“Starting 2008, reforestation in Lebanon was completely overhauled [from] just digging a hole, putting a tree inside and taking some pictures,” Madga Bou Dagher, a Lebanese plant geneticist who works with the European Forest Institute, said. “Now we have a more scientific method, looking at the genetic diversity of the trees and using only native trees, which were a real game-changer in local reforestation.

“There was reforestation that took place in the 1960s where they planted trees that are now like 60 years old, but we don’t have any clue about their genetic origins,” she added. “They may be cedars, but we’re not sure if the cedars are the Lebanese species.”

Lebanon’s recent crises have created many new challenges. New seedlings need irrigation and protection from grazing animals for the first few years, costing between $5 and 10 per seedling, depending on the location of the tree species.

Imported goods must be paid for in fresh dollars – a luxury for Lebanon’s devalued economy, which has rendered local fundraising not cost-effective. People turn to firewood to keep warm due to rising fuel costs and a lack of electricity, cutting down hundreds of years-old trees. Snow has fallen as low as 500 meters in Lebanon this month.

A close up of differnt tree species being grown at a tree nusery in Sin el Fil, Beirut. (Image: Maghie Ghali)
A close up of differnt tree species being grown at a tree nusery in Sin el Fil, Beirut. (Image: Maghie Ghali)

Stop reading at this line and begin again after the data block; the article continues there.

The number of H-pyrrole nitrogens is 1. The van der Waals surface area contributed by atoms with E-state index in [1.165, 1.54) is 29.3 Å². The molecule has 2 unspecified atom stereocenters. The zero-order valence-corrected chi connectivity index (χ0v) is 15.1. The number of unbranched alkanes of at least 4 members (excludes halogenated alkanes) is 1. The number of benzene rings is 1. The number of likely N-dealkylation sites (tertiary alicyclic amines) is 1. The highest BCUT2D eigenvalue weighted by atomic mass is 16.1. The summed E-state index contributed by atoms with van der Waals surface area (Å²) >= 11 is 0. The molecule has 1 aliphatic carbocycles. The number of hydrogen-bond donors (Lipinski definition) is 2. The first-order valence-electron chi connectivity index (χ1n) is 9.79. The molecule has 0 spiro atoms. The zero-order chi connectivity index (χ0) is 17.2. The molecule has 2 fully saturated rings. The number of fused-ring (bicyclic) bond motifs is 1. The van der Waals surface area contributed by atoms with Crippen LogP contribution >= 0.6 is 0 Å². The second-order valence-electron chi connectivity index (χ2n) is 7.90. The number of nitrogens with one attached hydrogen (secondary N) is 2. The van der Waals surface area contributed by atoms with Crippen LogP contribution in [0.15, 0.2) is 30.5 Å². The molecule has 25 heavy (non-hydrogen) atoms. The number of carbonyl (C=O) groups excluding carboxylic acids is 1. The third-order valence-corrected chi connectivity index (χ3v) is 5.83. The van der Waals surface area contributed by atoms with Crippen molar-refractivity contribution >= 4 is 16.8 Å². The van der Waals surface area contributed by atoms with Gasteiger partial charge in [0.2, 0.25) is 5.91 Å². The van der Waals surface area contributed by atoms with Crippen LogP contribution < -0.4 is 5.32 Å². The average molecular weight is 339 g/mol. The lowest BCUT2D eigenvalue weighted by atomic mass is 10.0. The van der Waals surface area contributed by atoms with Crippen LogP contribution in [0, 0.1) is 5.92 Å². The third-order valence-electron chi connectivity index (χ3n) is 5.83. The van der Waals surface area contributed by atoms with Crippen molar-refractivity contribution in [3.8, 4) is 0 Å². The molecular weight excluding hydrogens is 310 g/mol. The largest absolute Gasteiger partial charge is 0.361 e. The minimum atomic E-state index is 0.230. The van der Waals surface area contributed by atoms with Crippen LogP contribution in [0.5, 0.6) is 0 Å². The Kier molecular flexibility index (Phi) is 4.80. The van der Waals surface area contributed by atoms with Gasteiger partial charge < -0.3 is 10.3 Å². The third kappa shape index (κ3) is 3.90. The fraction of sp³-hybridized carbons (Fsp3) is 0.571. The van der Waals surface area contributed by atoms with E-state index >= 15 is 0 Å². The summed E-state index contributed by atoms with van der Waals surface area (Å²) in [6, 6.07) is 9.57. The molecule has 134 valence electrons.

“You have to make it more attractive for locals to protect the tree than cut it down -that’s a huge challenge this year,” Nehme said. “There’s been a lot of work on awareness and trying to convince people that they can prune trees instead of cutting.

“By law, you’re not supposed to prune anywhere unless you have a permit, and that’s a process that takes time to get,” she added. “People are usually reluctant to go through the process, and they’d rather do it illegally and go cut. This is one of our main concerns this season.”

The most significant cause of forest fires in Lebanon is the intentional burning of waste, weeds, or attempts to clear parts of forestland. Farmers are known to burn agricultural waste on the side of their farms, and municipalities are burning trash due to fewer collections, which can spread to nearby forests. The LRI works closely with local communities to raise awareness for fire prevention.

“We hire local people to do the work, and it’s a way to engage the community. They take ownership for that forest,” Nemhe said. “The first 20 minutes [of a fire] are very crucial. So we’re trying to train people in the towns to keep an eye out and to check the forecast to know when they have a fire risk and prevent people from burning fires at those times.”

Lebanon is still working on a small scale compared with other programs in the region, lacking state support or the labor force for more significant projects. Lebanon’s methodology is sound, but Bou Dagher cautions against excessively planting pines, as many municipalities request, due to pine nuts being a highly-valued product.

“Pines alone create poor forest ecosystems – they are prone to disease and parasites because they’re a homogeneous forest,” she said. “It should always be a tradeoff between economic value and biodiversity.

“We cannot impose on the towns to only care about biodiversity conservation because they will not look after the forest,” she added. “We have to respect the people that are living beside this new forest, but we have to make them aware about the importance of having diversity as well as [a cash crop].”